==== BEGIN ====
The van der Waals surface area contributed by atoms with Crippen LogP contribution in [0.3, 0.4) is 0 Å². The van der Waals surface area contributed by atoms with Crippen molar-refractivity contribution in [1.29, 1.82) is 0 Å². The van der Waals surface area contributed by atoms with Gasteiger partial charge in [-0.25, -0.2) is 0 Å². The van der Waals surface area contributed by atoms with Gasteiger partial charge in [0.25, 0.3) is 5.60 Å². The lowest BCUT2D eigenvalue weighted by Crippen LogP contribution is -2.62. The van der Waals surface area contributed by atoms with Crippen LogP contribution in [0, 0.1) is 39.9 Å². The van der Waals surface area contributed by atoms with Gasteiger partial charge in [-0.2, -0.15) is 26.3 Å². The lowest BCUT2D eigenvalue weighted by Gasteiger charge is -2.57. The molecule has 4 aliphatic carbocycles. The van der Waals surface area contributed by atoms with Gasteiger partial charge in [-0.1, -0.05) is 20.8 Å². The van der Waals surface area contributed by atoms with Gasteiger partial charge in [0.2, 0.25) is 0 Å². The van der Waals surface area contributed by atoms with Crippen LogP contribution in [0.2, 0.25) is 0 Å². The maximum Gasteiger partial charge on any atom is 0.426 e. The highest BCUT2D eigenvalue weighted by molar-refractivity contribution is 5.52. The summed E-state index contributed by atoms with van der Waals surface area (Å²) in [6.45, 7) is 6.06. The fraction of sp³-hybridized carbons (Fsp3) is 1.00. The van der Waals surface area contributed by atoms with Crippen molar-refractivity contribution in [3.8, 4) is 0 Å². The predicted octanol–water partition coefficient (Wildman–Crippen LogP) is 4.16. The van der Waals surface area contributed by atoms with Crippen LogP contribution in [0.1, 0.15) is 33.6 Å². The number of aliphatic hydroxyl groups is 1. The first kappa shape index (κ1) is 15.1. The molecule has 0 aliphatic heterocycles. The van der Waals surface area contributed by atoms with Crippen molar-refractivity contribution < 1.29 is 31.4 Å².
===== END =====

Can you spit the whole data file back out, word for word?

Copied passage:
The van der Waals surface area contributed by atoms with Crippen LogP contribution in [0.3, 0.4) is 0 Å². The van der Waals surface area contributed by atoms with Crippen molar-refractivity contribution in [1.29, 1.82) is 0 Å². The van der Waals surface area contributed by atoms with Gasteiger partial charge in [-0.25, -0.2) is 0 Å². The van der Waals surface area contributed by atoms with Gasteiger partial charge in [0.25, 0.3) is 5.60 Å². The lowest BCUT2D eigenvalue weighted by Crippen LogP contribution is -2.62. The van der Waals surface area contributed by atoms with Crippen LogP contribution in [0, 0.1) is 39.9 Å². The van der Waals surface area contributed by atoms with Gasteiger partial charge in [-0.2, -0.15) is 26.3 Å². The lowest BCUT2D eigenvalue weighted by Gasteiger charge is -2.57. The molecule has 4 aliphatic carbocycles. The van der Waals surface area contributed by atoms with Gasteiger partial charge in [-0.1, -0.05) is 20.8 Å². The van der Waals surface area contributed by atoms with Gasteiger partial charge in [0.2, 0.25) is 0 Å². The van der Waals surface area contributed by atoms with Crippen LogP contribution in [0.2, 0.25) is 0 Å². The maximum Gasteiger partial charge on any atom is 0.426 e. The highest BCUT2D eigenvalue weighted by molar-refractivity contribution is 5.52. The summed E-state index contributed by atoms with van der Waals surface area (Å²) in [6.45, 7) is 6.06. The fraction of sp³-hybridized carbons (Fsp3) is 1.00. The van der Waals surface area contributed by atoms with Crippen molar-refractivity contribution in [3.8, 4) is 0 Å². The predicted octanol–water partition coefficient (Wildman–Crippen LogP) is 4.16. The van der Waals surface area contributed by atoms with Crippen LogP contribution in [0.1, 0.15) is 33.6 Å². The number of aliphatic hydroxyl groups is 1. The first kappa shape index (κ1) is 15.1. The molecule has 0 aliphatic heterocycles. The van der Waals surface area contributed by atoms with Crippen molar-refractivity contribution < 1.29 is 31.4 Å².